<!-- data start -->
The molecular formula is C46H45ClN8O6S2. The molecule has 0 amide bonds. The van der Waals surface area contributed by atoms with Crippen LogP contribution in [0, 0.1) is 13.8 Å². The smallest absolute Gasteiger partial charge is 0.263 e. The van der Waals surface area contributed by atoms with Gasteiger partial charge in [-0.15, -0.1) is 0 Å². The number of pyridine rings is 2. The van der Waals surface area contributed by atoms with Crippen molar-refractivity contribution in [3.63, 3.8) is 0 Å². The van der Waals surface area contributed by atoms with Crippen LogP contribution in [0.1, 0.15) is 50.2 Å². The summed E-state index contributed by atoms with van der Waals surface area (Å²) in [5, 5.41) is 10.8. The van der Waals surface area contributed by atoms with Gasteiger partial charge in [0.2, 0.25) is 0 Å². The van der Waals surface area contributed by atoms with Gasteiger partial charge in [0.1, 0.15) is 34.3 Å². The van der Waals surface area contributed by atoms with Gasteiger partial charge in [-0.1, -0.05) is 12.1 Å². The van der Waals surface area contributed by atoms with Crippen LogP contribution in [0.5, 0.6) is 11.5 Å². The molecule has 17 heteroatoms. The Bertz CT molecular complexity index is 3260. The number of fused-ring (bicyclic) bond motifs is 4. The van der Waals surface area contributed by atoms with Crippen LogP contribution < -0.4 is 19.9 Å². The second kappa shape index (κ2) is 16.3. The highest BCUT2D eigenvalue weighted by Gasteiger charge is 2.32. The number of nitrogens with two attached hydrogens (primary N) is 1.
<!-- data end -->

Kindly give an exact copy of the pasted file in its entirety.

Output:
The molecular formula is C46H45ClN8O6S2. The molecule has 0 amide bonds. The van der Waals surface area contributed by atoms with Crippen LogP contribution in [0, 0.1) is 13.8 Å². The smallest absolute Gasteiger partial charge is 0.263 e. The van der Waals surface area contributed by atoms with Gasteiger partial charge in [-0.15, -0.1) is 0 Å². The number of pyridine rings is 2. The van der Waals surface area contributed by atoms with Crippen molar-refractivity contribution in [3.63, 3.8) is 0 Å². The van der Waals surface area contributed by atoms with Crippen LogP contribution in [0.1, 0.15) is 50.2 Å². The summed E-state index contributed by atoms with van der Waals surface area (Å²) in [5, 5.41) is 10.8. The van der Waals surface area contributed by atoms with Gasteiger partial charge in [0.2, 0.25) is 0 Å². The van der Waals surface area contributed by atoms with Gasteiger partial charge in [0.1, 0.15) is 34.3 Å². The van der Waals surface area contributed by atoms with Gasteiger partial charge in [-0.1, -0.05) is 12.1 Å². The van der Waals surface area contributed by atoms with Crippen LogP contribution in [0.5, 0.6) is 11.5 Å². The molecule has 17 heteroatoms. The Bertz CT molecular complexity index is 3260. The number of fused-ring (bicyclic) bond motifs is 4. The van der Waals surface area contributed by atoms with Crippen LogP contribution < -0.4 is 19.9 Å². The second kappa shape index (κ2) is 16.3. The highest BCUT2D eigenvalue weighted by Gasteiger charge is 2.32. The number of nitrogens with two attached hydrogens (primary N) is 1.